September 10, 2003
Translation: FTAA Secretariat
COMMITTEE OF GOVERNMENT REPRESENTATIVES ON THE PARTICIPATION OF
CONTRIBUTION IN RESPONSE TO THE OPEN AND ONGOING INVITATION
Baudelio Hernández y Asociados S.C. Personal contribution.
Regarding patents, there is an enormous gap between developed and
undeveloped countries; that is, between countries that conduct research
and generate patents or inventions, and those in which the government
merely protects inventions. This somewhat limits the development of
small or third-world countries in the Americas, and clearly illustrates
the differences between them. Consequently, we see that the PCT [Patent
Cooperation Treaty] has not been implemented in many countries, due to
fear or lack of knowledge on the part of their governments and to the
limited intellectual and industrial property culture. As a result,
countries feel pressured by the private sector and, in many cases, by
law firms that see the potential effect on their interests, and thus
oppose the application of these policies and international treaties in
which only large countries participate. The PCT is no exception, since
very few countries in the Americas are parties to it.
To implement an agreement such as the FTAA, all countries should be
involved in the same process of development and participate in
international treaties, or expect to begin participating in such
treaties within one or two years after they are signed. Otherwise, their
imbalanced socioeconomic development levels will create unsolvable
problems. Again, such problems would be impossible to solve, no matter
how many negotiating groups are created for that purpose, which is what
happened with the transportation issue in NAFTA. If carried over to the
FTAA, this issue, let alone other issues, would lead to total chaos,
exacerbating the market inequities and lack of technological development
that affect countries in general (except, of course, the US and Canada).
Thus, the FTAA could well turn out to be a
magnificent-project-turned-miserable-failure. In order to avoid such an
outcome, a minimum level of equality must be sought to strike a balance
among the countries of the region.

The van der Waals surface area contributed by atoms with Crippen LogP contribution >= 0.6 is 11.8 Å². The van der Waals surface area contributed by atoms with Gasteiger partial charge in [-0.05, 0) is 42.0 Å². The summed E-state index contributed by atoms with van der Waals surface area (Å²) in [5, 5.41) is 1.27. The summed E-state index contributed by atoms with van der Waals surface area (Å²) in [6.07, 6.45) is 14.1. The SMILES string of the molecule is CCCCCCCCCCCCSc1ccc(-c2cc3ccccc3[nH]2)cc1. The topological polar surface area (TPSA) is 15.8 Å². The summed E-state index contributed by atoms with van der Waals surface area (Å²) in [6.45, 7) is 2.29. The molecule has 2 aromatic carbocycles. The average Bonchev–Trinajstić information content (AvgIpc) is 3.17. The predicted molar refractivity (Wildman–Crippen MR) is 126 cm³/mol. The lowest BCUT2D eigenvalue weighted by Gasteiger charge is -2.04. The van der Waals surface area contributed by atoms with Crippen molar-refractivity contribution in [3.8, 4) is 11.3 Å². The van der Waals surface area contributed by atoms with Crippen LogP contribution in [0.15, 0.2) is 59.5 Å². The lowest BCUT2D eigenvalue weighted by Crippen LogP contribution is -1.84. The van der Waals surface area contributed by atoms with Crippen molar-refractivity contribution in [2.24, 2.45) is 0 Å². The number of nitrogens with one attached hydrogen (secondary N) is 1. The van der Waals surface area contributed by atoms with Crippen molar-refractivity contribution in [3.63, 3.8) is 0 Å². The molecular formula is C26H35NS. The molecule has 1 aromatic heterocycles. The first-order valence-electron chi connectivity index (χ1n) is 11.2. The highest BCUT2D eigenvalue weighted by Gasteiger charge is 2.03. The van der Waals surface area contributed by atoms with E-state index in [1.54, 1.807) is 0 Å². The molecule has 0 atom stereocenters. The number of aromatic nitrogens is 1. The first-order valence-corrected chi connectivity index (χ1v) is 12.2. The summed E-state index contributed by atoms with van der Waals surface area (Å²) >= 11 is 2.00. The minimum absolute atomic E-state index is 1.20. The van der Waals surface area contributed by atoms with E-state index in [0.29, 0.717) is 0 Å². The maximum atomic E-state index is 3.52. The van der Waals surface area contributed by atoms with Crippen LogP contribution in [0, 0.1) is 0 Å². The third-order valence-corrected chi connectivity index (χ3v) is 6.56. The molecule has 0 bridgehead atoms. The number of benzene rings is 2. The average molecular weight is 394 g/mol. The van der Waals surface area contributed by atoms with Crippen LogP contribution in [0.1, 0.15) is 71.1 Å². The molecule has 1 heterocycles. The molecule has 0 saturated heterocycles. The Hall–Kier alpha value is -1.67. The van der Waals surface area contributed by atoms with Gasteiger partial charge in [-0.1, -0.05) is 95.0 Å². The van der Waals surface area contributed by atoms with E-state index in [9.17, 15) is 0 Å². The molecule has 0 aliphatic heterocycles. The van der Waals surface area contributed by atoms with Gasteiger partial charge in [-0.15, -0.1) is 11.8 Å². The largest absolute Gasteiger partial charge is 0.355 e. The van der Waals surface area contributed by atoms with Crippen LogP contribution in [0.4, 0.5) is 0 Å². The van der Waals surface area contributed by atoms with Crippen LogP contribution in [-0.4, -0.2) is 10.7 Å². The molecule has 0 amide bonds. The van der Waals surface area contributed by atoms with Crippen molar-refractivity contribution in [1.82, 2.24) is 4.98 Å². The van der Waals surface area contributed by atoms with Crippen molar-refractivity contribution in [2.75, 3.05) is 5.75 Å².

Regarding trademarks, the US must recognize that it has local- and
state-level trademark protection for small regional businesses and
industries. This policy must be extended throughout the region in
support of industrial property and development, since software and
designer-label piracy often occurs because of ignorance and, to a
greater extent, because of the exorbitant prices of certain merchandise
or products that ordinary consumers want and can’t afford. Pirated
versions of those goods offer an outlet for personal and family needs or
wants, and have consequently increased piracy, turning it into a mafia
promoted by the emerging markets themselves and their consumers. Piracy
is further promoted by mass media’s lack of control and their subliminal
messages’ effect on the public. This, coupled with a cultural lack of
awareness of what a trademark is, its effects, and the rights derived
from it, enables delinquents and non-delinquents to easily find, in
piracy, an outlet for their consumer desires and illegal dealings.
Things become even murkier and more complex, considering that the US has
already implemented the Madrid Agreement and the Madrid Protocol
concerning the international registration of marks, to which most
countries in Latin America, and particularly businesses, are opposed,
mostly due to ignorance rather than to conviction or actual knowledge.
At least, that is my belief. I also believe that this issue needs to be
lobbied again very specifically, in order to strike a general balance.
Undoubtedly, if the agreement is ultimately signed, certain special
interests will be hurt. If an improvement is really being sought for the
people of Latin America, however, we must ensure that there is a
correlation between the protection accorded to trademarks not only of
large firms, but also of small businesses that pay the same registration
fee as the larger firms, even if they spend less in advertising. Again,
I refer to the area of socioeconomic balance, which must be taken into
account; otherwise, the project might fail altogether or face very
serious obstacles in the future.
The US and Canada have an obligation to truly transfer technology to
Latin American countries at reasonable prices; ultimately, all they are
doing is looking after their common market.
Include local or state trademark protection in the agreement and, in
general, the system to prevent protectionism of big firms by small
governments, in order to strike a real balance that will enable the
success of the treaty.
Seek a way for the PCT to be implemented as soon as possible in all
Latin American and Caribbean countries, as well as the Madrid Agreement
and Protocol concerning the international registration of marks and
The undersigned is a practicing industrial property lawyer with over 20
years’ experience, a career journalist, and has conducted advanced
studies in international relations.